A 59-year-old woman came to the emergency department complaining that after watching coverage of the presidential national convention, she didn't feel like herself. Her doctors could tell she was anxious.

She told them that her leg ached and that the pain had begun after she watched the political event unfold on television for about eight hours one day. The patient said she was captivated with what was going on in politics.

She watched the convention news for another eight hours the next day, as her leg pain persisted. She reported getting up only once from watching television so she could use the restroom.

After two days of throbbing pain in her leg, the patient called her son, who is a physician assistant, and told him how she was feeling. He was immediately concerned. "You should go to the ER to get evaluated," he said.

When she came to the ER, she explained the pain in her leg and when it had started. She also said she sometimes felt dizzy and out of breath.

During the physical exam, her doctors noticed that her right calf was swollen and a bit tender.

Her vital signs were also worrying. Her heart rate was very fast, and even though she was getting enough oxygen, she seemed out of breath when she walked or exerted herself in any way.

For someone her age, with no history of medical issues, her inability to catch her breath was troubling.

She was sent to get a CAT scan of her chest and ultrasound of her legs to determine the cause of her symptoms.

Solution

The scans revealed the patient had blood clots in both her lungs and another blood clot in her leg. She had developed deep vein thrombosis, a condition in which a blood clot forms in one or more of the deep veins in the body.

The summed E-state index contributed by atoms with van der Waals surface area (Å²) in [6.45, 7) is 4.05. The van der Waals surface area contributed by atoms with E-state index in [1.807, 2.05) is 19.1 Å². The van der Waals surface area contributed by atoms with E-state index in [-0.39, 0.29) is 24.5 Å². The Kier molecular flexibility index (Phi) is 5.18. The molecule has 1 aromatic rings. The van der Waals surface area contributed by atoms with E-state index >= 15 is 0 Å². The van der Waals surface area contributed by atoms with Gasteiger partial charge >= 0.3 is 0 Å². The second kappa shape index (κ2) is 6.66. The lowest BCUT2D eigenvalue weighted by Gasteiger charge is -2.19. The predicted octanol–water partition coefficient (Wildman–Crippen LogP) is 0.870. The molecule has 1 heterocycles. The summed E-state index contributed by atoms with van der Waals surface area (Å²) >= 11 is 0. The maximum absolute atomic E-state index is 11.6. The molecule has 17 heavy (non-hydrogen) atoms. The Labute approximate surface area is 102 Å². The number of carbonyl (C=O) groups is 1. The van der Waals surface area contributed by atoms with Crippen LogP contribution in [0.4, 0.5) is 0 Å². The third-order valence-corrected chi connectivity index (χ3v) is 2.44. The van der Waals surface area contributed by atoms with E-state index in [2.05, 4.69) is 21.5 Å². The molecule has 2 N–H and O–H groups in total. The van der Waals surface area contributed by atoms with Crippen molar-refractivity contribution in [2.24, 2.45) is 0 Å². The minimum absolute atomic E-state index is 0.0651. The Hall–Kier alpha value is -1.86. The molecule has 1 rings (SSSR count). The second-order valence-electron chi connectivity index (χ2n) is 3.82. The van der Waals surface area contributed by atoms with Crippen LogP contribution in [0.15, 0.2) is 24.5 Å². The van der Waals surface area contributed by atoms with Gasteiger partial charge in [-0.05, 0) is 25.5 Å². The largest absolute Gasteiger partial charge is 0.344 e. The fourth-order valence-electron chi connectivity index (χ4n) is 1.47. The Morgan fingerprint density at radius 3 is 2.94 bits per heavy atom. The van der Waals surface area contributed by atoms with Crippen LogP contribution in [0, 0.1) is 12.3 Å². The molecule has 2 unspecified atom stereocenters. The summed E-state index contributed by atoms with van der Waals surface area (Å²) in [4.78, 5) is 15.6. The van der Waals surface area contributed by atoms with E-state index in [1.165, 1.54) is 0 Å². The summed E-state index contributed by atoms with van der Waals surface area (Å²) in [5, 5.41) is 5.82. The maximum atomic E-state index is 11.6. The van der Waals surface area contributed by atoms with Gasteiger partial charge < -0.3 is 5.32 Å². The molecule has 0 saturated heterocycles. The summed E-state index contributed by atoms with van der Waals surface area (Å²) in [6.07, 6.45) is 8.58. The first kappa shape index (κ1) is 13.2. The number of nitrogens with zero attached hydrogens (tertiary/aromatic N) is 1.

The clots had developed from the patient sitting for such a long time while watching TV. Sitting for prolonged periods can slow blood flow in the veins and it may also make blood more prone to clotting.

The patient's doctors gave her two anticoagulants, heparin and rivaroxaban, to resolve her blood clots. She went home from the hospital three days later without complications.

To decrease your risk of blood clots, experts recommend breaking up bouts of prolonged sitting by walking or moving around so muscles in the legs can help blood circulate to the heart. Movement also prevents blood flow from becoming stagnant.

This is why airline attendants encourage passengers to get out of their seats and move around on long flights. It's also why doctors recommend people start walking as soon after surgery as possible.

Researchers from Japan found people who watched TV for more than five hours per day doubled their risk of death from a blood clot in the lung.

With today's streaming services, watching TV for that much and longer is common. Gone are the days of having to get up to change the channel or to go out to rent a movie. Now, an infinite amount of television without even commercial breaks is yours with the push of a button.

These so-called binge-watchers are at risk for blood clots. Video gamers are also at risk. In fact, those who sits for a long time without getting up to move around increase the chance of developing blood clots, even if they are otherwise active outside of these sedentary episodes.

So, if you want to binge-watch TV, play video games, or work a desk job, remember to take a break and move every so often.

Alan Lucerna, DO, is the assistant director for the emergency department at Jefferson Stratford Hospital.